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Unveiling Cat Pain: Japanese app aims to detect cat pain

In Japan, cats are believed to bring good luck, and their owners spare no expense in caring for these beloved pets. However, it can be challenging to determine when our feline friends are feeling down. In response to this concern, a Tokyo-based tech firm and university have joined forces to create a remarkable app.

Named “Cat Pain Detector,” this app has undergone training using an extensive database of cat photos. Its creators claim that it can accurately assess whether a cat is experiencing discomfort or pain. Since its recent launch, “Cat Pain Detector” has already garnered an impressive 43,000 users, primarily from Japan, but also from Europe and South America, according to Go Sakioka, the head of developer Carelogy.

The “Cat Pain Detector” app is just one example of the expanding range of technology aimed at pet owners who care deeply about their furry companions’ well-being. Similar mood and pain tracking apps have also emerged from Canada and Israel, indicating the global interest in utilizing technology to monitor pets’ health.

To develop this app, Carelogy collaborated with Nihon University’s College of Bioresource Sciences. They collected 6,000 cat photos and meticulously analyzed the positions of the cats’ ears, noses, whiskers, and eyelids. This data was then used in conjunction with a scoring system devised by the University of Montreal to discern subtle differences between healthy cats and those suffering from illnesses that may not be readily apparent.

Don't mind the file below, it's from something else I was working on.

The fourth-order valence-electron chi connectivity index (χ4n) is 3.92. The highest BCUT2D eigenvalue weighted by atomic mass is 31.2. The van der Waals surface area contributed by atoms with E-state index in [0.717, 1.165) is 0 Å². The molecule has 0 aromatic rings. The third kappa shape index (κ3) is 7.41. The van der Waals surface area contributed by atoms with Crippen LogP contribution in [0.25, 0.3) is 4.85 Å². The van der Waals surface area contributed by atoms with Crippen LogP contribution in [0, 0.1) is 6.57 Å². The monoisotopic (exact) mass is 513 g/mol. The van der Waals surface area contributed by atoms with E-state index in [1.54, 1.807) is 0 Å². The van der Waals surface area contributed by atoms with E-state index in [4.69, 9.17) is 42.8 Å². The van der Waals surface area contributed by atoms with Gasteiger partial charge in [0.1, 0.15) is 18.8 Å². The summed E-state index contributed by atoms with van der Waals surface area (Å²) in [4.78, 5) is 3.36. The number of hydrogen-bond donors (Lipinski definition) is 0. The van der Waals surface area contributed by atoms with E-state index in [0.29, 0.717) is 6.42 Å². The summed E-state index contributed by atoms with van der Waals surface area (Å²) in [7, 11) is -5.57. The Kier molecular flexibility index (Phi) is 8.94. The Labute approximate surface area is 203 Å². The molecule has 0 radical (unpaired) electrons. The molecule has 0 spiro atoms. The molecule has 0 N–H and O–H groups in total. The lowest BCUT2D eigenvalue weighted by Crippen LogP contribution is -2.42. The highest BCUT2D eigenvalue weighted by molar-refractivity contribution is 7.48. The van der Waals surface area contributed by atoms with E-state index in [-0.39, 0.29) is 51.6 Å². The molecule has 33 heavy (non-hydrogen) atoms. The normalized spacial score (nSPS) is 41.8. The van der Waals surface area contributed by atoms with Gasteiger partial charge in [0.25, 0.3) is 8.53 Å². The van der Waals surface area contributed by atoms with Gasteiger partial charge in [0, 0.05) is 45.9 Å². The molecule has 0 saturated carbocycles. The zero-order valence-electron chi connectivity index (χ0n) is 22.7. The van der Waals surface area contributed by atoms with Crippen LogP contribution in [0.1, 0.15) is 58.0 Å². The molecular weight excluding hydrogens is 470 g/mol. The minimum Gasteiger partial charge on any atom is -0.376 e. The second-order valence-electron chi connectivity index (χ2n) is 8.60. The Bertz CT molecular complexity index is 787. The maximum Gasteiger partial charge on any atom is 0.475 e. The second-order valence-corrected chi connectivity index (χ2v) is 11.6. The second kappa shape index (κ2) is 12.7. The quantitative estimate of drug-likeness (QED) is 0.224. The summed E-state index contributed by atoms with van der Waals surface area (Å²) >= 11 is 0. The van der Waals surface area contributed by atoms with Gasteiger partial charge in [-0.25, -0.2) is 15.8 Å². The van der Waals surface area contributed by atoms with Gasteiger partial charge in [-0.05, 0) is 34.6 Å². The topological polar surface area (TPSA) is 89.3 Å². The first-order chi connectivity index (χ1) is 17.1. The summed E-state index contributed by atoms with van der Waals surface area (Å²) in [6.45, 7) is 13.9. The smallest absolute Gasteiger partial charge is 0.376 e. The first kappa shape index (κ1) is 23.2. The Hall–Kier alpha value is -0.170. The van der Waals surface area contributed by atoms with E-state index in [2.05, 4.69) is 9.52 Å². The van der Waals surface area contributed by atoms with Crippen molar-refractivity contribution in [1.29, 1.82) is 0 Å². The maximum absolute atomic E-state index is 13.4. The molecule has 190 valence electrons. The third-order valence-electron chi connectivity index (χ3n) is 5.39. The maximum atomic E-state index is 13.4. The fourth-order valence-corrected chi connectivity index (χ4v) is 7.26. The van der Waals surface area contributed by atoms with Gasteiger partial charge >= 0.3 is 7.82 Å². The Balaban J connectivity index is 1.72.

The information gathered was fed into an AI detection system, which was further honed by approximately 600,000 photos contributed by users of the app. As a result, the “Cat Pain Detector” app has achieved an impressive accuracy level of over 90 percent, as shared by Go Sakioka.

It’s worth noting that the importance of such technology is underscored by the fact that, according to the Japan Pet Food Association, 60 percent of cat owners take their pets to a veterinarian only once a year at most. The app can potentially bridge this gap by providing pet owners with a means to monitor their cats’ health more frequently and proactively.

According to Go Sakioka, the head of Carelogy, the ultimate goal of the “Cat Pain Detector” app is to assist cat owners in making more informed decisions about whether their feline companions require veterinary attention or not, all from the comfort of their homes.

The app has already gained popularity in Japan, a country known for its adoration of cats, symbolized by Hello Kitty, and the prevalence of cat cafes and islands with stray cat populations. Some veterinarians in Japan have already begun using the “Cat Pain Detector” to aid in their diagnoses.

However, Go Sakioka also emphasized that while the AI system behind the app has shown promise, it still requires further improvement to achieve a higher level of precision before it can be considered a standardized tool in the veterinary field. As with any medical-related technology, the accuracy and reliability of the app are of utmost importance to ensure its effectiveness in supporting cat owners and veterinary professionals alike.

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